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HellKnightHicks' Guide to Modifying a Stock Tune for General Performance

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By: HellKnightHicks

Mar. 23, 2013

Please read the disclaimer page

Please visit our FORUM. All discussion, questions and comments about this article are welcome.

First off I’d like to say that these are some of the first things that I've learned while tuning.  I'm not responsible for any damages you cause to your setup by modifying these settings (please read the disclaimer).  I'll do my best to guide you with the information that I have available to me and from my own experiences.

These are all things that most tuners change when doing a wake up tune. These adjustments can really make your engine respond quicker and have less hesitation. Brake Torque Management (BTM) removal will also help keep your truck from gearing down on those tough grades. I couldn’t believe the difference that these changes made to my heavily modified 383.

The base tune used in these examples is a Vortec 411 base file found in the 12200411 swap article. We are using EFILive to perform all our tuning modifications and all table references and images are taken from EFILive software. If you are interested in purchasing EFILive it is available in out GM Truck Central Store.

BTM – Brake Torque Management

One of the biggest performance killers at least for my heavily modified 383 was BTM. There are lots of rumors out there about exactly what this does like preventing tranny shocks from neutral drops, prevents tranny from seeing more power than anticipated, and so on.

From my one experience I’ve seen it pull timing as much as 30 degrees for no other reason, as far as I cold see, than the engine was making more power than what the computer expected. See table below which shows a log of timing that is being pulled in reference to RPM and MAP readings.

As far as removing or reducing BTM, use the following tables in the tune.

{B1902} Amount of torque lost from a traction control system (TCS) spark retard.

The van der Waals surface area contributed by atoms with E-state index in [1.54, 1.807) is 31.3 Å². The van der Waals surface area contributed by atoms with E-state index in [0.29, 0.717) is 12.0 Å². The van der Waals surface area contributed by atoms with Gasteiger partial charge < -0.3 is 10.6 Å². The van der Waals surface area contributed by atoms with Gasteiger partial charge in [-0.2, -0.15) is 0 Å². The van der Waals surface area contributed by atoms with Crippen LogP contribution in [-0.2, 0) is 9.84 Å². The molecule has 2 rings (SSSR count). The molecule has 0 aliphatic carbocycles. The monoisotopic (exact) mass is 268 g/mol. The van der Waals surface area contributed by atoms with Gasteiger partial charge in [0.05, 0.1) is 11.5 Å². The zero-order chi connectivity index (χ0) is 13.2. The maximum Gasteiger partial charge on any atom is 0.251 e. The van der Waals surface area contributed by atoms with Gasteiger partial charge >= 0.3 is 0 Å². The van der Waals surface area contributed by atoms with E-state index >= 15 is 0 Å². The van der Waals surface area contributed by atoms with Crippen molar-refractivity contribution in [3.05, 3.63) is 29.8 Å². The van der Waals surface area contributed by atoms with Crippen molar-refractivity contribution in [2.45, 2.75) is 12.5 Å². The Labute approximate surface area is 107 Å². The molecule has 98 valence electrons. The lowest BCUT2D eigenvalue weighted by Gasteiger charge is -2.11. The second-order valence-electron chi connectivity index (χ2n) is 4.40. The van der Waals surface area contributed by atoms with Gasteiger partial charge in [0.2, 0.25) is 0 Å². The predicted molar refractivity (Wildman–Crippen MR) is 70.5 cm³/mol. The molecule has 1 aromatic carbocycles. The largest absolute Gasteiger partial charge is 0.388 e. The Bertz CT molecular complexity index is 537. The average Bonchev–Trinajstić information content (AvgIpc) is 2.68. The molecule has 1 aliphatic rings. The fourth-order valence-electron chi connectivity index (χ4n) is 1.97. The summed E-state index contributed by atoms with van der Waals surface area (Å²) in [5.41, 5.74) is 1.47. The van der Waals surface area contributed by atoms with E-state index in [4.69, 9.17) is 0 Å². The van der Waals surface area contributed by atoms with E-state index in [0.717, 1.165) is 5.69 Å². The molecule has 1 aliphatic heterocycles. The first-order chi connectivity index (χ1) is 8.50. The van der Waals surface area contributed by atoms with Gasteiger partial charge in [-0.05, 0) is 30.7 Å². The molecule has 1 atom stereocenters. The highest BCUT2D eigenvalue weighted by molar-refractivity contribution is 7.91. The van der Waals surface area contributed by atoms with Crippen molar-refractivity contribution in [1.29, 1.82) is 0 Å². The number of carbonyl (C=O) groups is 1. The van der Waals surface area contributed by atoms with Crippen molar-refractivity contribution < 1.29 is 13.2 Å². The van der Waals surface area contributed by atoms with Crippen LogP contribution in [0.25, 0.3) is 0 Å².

I originally maxed the table out thinking that it would disable it. In some operating systems that works, in other zeroing it out is what you want to do. Pay attention to the table description and values in your specific operating system to understand which direction should be taken.

Burst Knock

Once I understood what this was I personally thought it was pretty dumb. Basically the computer will pull timing when there are drastic changes in throttle position. Meaning basically that there is no knock but computer pulling timing because it's possible that knock will occur under these conditions.

{B6212} - Burst knock will retard or advance timing upon detection of a large change in intake air mass.

If the change in air mass exceeds the values in {B6210} "Burst Knock Delta Air Mass", then the values in this table will be subtracted from the final spark value. Zero this table

{B6210}- When a change in cylinder air mass exceeds these calibrated values, burst knock can be enabled. Set all in table to: 0.564374

TCS – Traction Control System

Believe it or not even on our early OBDII trucks it is possible for the PCM to use TCS. It's important to remember that we may not see all of the algorithms that use these tables in order to disable them. So even though TCS or BTM is disabled there may be something in the OS still attempting to use those tables.

{B6603}-Spark retard to reduce engine power when traction control is active.

{B6604}- Initial spark retard as soon as traction control system (TCS) is active before changing to the TCS spark retard table {B6603} "TCS Spark Retard".

{B6605}- Spark retard required to cause the desired engine torque loss.

This is referenced back to "Mean Best Timing".

Zero these tables

{B6611}- This table is used to determine the max torque allowed by gear. The traction control system (TCS) will use these values to reduce the engine torque.

Max This table out


{B6612}- Used to limit the percentage of electronic throttle control (ETC) opening for a given torque reduction percentage.

Zero this table (Probably already zeroed in cable throttle vehicles.)

{B6613}- Engine must be running for this long before the traction control system (TCS) can override the electronic throttle control (ETC) or spark.

{B6614}- This table defines the maximum allowed engine torque by RPM for vehicles with ETC.

Zero these tables if they aren't already.

Further enhancement

Of course these are just simple alterations to get you started. In order to truly see the most significant increases in performance, economy, and longevity, you will want to do full VE correction, fueling table changes, spark map alterations, and some transmission tuning. However those are subjects for another day.